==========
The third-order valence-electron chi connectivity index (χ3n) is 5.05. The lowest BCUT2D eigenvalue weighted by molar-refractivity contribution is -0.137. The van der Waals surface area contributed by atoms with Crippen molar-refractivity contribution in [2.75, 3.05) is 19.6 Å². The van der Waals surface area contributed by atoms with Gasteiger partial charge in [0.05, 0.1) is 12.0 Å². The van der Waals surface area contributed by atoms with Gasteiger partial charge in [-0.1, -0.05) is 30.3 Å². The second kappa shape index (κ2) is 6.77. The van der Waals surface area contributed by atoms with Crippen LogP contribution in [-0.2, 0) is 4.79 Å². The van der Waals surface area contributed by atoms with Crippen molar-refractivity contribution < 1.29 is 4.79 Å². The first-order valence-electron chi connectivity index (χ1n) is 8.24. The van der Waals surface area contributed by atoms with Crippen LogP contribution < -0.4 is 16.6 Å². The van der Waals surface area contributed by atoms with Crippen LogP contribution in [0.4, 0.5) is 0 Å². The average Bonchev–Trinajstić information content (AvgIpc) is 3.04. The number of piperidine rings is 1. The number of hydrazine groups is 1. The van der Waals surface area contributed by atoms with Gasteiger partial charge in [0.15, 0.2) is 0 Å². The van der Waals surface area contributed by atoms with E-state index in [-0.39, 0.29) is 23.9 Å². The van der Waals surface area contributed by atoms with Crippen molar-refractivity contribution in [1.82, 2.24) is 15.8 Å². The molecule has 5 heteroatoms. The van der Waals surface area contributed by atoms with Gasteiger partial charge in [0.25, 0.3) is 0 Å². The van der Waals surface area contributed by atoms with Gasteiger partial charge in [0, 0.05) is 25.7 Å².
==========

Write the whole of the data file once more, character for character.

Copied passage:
The third-order valence-electron chi connectivity index (χ3n) is 5.05. The lowest BCUT2D eigenvalue weighted by molar-refractivity contribution is -0.137. The van der Waals surface area contributed by atoms with Crippen molar-refractivity contribution in [2.75, 3.05) is 19.6 Å². The van der Waals surface area contributed by atoms with Gasteiger partial charge in [0.05, 0.1) is 12.0 Å². The van der Waals surface area contributed by atoms with Gasteiger partial charge in [-0.1, -0.05) is 30.3 Å². The second kappa shape index (κ2) is 6.77. The van der Waals surface area contributed by atoms with Crippen LogP contribution in [-0.2, 0) is 4.79 Å². The van der Waals surface area contributed by atoms with Crippen molar-refractivity contribution < 1.29 is 4.79 Å². The first-order valence-electron chi connectivity index (χ1n) is 8.24. The van der Waals surface area contributed by atoms with Crippen LogP contribution < -0.4 is 16.6 Å². The van der Waals surface area contributed by atoms with Crippen LogP contribution in [0.4, 0.5) is 0 Å². The average Bonchev–Trinajstić information content (AvgIpc) is 3.04. The number of piperidine rings is 1. The number of hydrazine groups is 1. The van der Waals surface area contributed by atoms with Gasteiger partial charge in [0.15, 0.2) is 0 Å². The van der Waals surface area contributed by atoms with E-state index in [-0.39, 0.29) is 23.9 Å². The van der Waals surface area contributed by atoms with Crippen molar-refractivity contribution in [1.82, 2.24) is 15.8 Å². The molecule has 5 heteroatoms. The van der Waals surface area contributed by atoms with Gasteiger partial charge in [0.25, 0.3) is 0 Å². The van der Waals surface area contributed by atoms with Gasteiger partial charge in [0, 0.05) is 25.7 Å².